Some Celsius Resources (ASX:CLA) Shareholders Have Copped A 99% Share Price Wipe Out

By
Simply Wall St
Published
February 11, 2020
ASX:CLA

Celsius Resources Limited (ASX:CLA) shareholders should be happy to see the share price up 18% in the last week. But that doesn't change the fact that the returns over the last half decade have been stomach churning. Indeed, the share price is down a whopping 99% in that time. The recent bounce might mean the long decline is over, but we are not confident. The fundamental business performance will ultimately determine if the turnaround can be sustained.

We really feel for shareholders in this scenario. It's a good reminder of the importance of diversification, and it's worth keeping in mind there's more to life than money, anyway.

Check out our latest analysis for Celsius Resources

Celsius Resources recorded just AU$75,506 in revenue over the last twelve months, which isn't really enough for us to consider it to have a proven product. We can't help wondering why it's publicly listed so early in its journey. Are venture capitalists not interested? So it seems that the investors focused more on what could be, than paying attention to the current revenues (or lack thereof). For example, investors may be hoping that Celsius Resources finds some valuable resources, before it runs out of money.

We think companies that have neither significant revenues nor profits are pretty high risk. There is usually a significant chance that they will need more money for business development, putting them at the mercy of capital markets. So the share price itself impacts the value of the shares (as it determines the cost of capital). While some such companies go on to make revenue, profits, and generate value, others get hyped up by hopeful naifs before eventually going bankrupt. It certainly is a dangerous place to invest, as Celsius Resources investors might realise.

When it last reported its balance sheet in June 2019, Celsius Resources had cash in excess of all liabilities of AU$6.2m. While that's nothing to panic about, there is some possibility the company will raise more capital, especially if profits are not imminent. We'd venture that shareholders are concerned about the need for more capital, because the share price has dropped 63% per year, over 5 years . You can click on the image below to see (in greater detail) how Celsius Resources's cash levels have changed over time. You can see in the image below, how Celsius Resources's cash levels have changed over time (click to see the values).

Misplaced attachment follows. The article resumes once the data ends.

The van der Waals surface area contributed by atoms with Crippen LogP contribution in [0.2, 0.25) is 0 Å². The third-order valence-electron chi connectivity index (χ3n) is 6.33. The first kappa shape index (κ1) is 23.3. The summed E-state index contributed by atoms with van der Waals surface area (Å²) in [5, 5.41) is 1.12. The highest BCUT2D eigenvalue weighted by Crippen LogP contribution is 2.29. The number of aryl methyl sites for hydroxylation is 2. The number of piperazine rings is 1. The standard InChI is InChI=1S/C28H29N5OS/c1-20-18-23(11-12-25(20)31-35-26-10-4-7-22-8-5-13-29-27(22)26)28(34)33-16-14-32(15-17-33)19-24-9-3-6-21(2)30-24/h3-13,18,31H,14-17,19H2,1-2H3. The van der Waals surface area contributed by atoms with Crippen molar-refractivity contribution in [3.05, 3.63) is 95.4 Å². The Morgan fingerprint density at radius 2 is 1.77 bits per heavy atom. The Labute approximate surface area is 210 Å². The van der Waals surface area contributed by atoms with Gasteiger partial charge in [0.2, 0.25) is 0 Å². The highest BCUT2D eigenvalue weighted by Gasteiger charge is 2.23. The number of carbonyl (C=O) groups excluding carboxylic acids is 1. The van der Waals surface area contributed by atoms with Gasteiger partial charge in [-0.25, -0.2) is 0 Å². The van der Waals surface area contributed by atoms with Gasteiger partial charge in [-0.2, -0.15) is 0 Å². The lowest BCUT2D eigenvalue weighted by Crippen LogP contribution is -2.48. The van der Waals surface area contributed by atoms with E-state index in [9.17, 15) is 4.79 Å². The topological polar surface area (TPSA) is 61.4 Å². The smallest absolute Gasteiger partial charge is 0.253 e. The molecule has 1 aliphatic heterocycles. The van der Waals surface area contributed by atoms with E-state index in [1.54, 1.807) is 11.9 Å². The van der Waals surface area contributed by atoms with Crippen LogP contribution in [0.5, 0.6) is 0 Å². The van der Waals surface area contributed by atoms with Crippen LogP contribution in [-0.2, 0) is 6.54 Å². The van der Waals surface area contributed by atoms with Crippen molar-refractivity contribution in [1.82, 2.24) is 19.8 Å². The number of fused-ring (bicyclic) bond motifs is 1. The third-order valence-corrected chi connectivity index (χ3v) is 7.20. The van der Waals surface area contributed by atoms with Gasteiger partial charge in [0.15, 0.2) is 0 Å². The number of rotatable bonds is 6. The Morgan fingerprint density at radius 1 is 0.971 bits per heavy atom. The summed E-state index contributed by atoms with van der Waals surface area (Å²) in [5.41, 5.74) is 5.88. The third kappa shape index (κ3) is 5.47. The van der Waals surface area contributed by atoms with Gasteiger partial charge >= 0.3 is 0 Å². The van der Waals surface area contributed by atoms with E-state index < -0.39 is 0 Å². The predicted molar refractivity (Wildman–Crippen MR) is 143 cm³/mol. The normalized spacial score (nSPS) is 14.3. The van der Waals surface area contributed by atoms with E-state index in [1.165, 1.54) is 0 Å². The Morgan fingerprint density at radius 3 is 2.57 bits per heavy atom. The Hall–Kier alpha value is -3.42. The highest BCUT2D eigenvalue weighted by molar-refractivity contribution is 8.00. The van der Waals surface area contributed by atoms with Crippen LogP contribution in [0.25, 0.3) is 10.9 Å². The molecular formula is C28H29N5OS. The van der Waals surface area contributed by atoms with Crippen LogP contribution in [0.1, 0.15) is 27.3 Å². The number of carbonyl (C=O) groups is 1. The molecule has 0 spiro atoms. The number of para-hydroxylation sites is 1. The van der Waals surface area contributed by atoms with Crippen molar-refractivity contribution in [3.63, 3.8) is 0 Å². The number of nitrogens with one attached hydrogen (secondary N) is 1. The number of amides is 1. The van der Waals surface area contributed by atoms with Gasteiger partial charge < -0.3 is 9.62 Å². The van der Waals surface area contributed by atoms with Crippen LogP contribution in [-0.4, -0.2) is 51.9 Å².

ASX:CLA Historical Debt, February 11th 2020
ASX:CLA Historical Debt, February 11th 2020

It can be extremely risky to invest in a company that doesn't even have revenue. There's no way to know its value easily. Given that situation, would you be concerned if it turned out insiders were relentlessly selling stock? It would bother me, that's for sure. It costs nothing but a moment of your time to see if we are picking up on any insider selling.

A Different Perspective

Investors in Celsius Resources had a tough year, with a total loss of 76%, against a market gain of about 20%. Even the share prices of good stocks drop sometimes, but we want to see improvements in the fundamental metrics of a business, before getting too interested. Unfortunately, last year's performance may indicate unresolved challenges, given that it was worse than the annualised loss of 63% over the last half decade. Generally speaking long term share price weakness can be a bad sign, though contrarian investors might want to research the stock in hope of a turnaround. While it is well worth considering the different impacts that market conditions can have on the share price, there are other factors that are even more important. Consider for instance, the ever-present spectre of investment risk. We've identified 6 warning signs with Celsius Resources (at least 3 which don't sit too well with us) , and understanding them should be part of your investment process.

Of course, you might find a fantastic investment by looking elsewhere. So take a peek at this free list of companies we expect will grow earnings.

Please note, the market returns quoted in this article reflect the market weighted average returns of stocks that currently trade on AU exchanges.

If you spot an error that warrants correction, please contact the editor at editorial-team@simplywallst.com. This article by Simply Wall St is general in nature. It does not constitute a recommendation to buy or sell any stock, and does not take account of your objectives, or your financial situation. Simply Wall St has no position in the stocks mentioned.

We aim to bring you long-term focused research analysis driven by fundamental data. Note that our analysis may not factor in the latest price-sensitive company announcements or qualitative material. Thank you for reading.

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